Report: Locals should control forest investment process

‘Rights-based’ system should guide forest management

A new international report calls for more local control over forest investment and management.

By Summit Voice

FRISCO — Some conservative lawmakers in the U.S. oppose most international environmental initiatives as “unwarranted meddling,” with the most extreme right-wingers even espousing conspiracy theories about “black UN helicopters.”

But some Republicans may agree with one of the latest initiatives from the International Union for the Conservation of Nature, which calls for moving from a resource-led model to a rights-based system of locally controlled forestry, that places local control of forests at the heart of the investment process.

That ties in with recent efforts by some U.S. Republicans to turn over control of national forests to local or state governments. Several bills pending in Congress would give state governments more authority over planning and implementing logging and forest health projects.

Ongoing projects under The Forests Dialogue program, in partnership with the IUCN, show that, with the right processes in place, and under the right conditions, almost any individual or group can build a successful forest enterprise. The resulting report, “Investing in Locally Controlled Forestry”, launched Friday at the IUCN’s World Conservation Congress in Jeju, Korea.

The work by the IUCN is more directed toward forests in developing countries with indigenous populations, but the results of the study may also have some application in more developed parts of the world, where local communities have a significant stake in the management of forested areas.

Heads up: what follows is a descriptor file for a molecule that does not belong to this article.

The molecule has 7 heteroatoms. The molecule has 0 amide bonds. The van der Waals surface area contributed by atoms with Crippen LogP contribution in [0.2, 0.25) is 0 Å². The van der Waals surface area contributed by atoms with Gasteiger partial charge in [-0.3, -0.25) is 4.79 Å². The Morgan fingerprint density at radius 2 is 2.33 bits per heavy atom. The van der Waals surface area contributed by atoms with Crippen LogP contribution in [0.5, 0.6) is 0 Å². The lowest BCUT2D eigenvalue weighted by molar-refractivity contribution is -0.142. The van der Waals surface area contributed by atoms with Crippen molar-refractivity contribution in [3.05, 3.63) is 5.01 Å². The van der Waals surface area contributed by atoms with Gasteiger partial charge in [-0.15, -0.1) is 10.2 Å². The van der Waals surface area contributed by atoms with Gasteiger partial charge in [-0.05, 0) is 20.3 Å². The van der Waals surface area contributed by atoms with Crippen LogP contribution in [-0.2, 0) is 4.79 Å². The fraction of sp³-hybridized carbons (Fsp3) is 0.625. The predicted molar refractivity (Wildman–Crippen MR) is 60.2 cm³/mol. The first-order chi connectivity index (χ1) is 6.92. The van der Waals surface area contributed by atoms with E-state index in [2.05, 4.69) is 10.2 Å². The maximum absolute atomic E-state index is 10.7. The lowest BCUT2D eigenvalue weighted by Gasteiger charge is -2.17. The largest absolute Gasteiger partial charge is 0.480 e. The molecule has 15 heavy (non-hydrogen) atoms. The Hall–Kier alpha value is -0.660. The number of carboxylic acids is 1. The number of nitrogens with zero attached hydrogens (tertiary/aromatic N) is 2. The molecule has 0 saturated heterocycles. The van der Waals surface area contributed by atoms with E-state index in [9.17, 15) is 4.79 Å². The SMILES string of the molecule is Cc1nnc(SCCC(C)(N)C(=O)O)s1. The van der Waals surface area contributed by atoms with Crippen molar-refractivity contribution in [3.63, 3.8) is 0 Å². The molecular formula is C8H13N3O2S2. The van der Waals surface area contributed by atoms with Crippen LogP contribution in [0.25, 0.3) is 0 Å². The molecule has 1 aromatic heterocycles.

“A first step is to recognize that many forests and landscapes are inhabited by people with some form of land rights,” said Chris Buss, Senior Programme Officer for IUCN’s Global Forest and Climate change Programme. “Investors are increasingly aware they must respect these rights through recognized processes, although the practical implications of such processes have until now received less attention.”

The current investment and management process often simply results in compensation for loss of access to land or resources — a neocolonial model — rather than a genuine shared enterprise. In contrast, a “rights-based” system places local control at the heart of the process. Under this system, the people who own or have rights over the forest are the ones who seek investors and partnerships for managing their natural resource assets.

“The rights-based approach recognizes local people’s autonomy and their rights to determine the land’s destiny and to gain income from its effective management,” said Minni Degawan, Project Coordinator for KADIOAN, an Indigenous Peoples organization based in the Philippines. “Empowering local people to make decisions on commercial forest management and land, with secure tenure rights, the ability to build their own organizations and access to markets and technology can be a highly effective way of raising incomes and protecting forestry resources.”

“Communities, governments and investors all stand to gain from investing in locally controlled forestry. However, launching a commercially viable enterprise is not without its own challenges and requires adjustments to conventional investment approaches,” said Peter Gardiner, Natural Resource Manger for Mondi. “To facilitate this process, the Growing Forest Partnerships which includes IUCN and TFD, have developed a practitioners’ manual, to be released later this month, which offers investors and rights holders a step-by-step guide to negotiating commercial agreements.”

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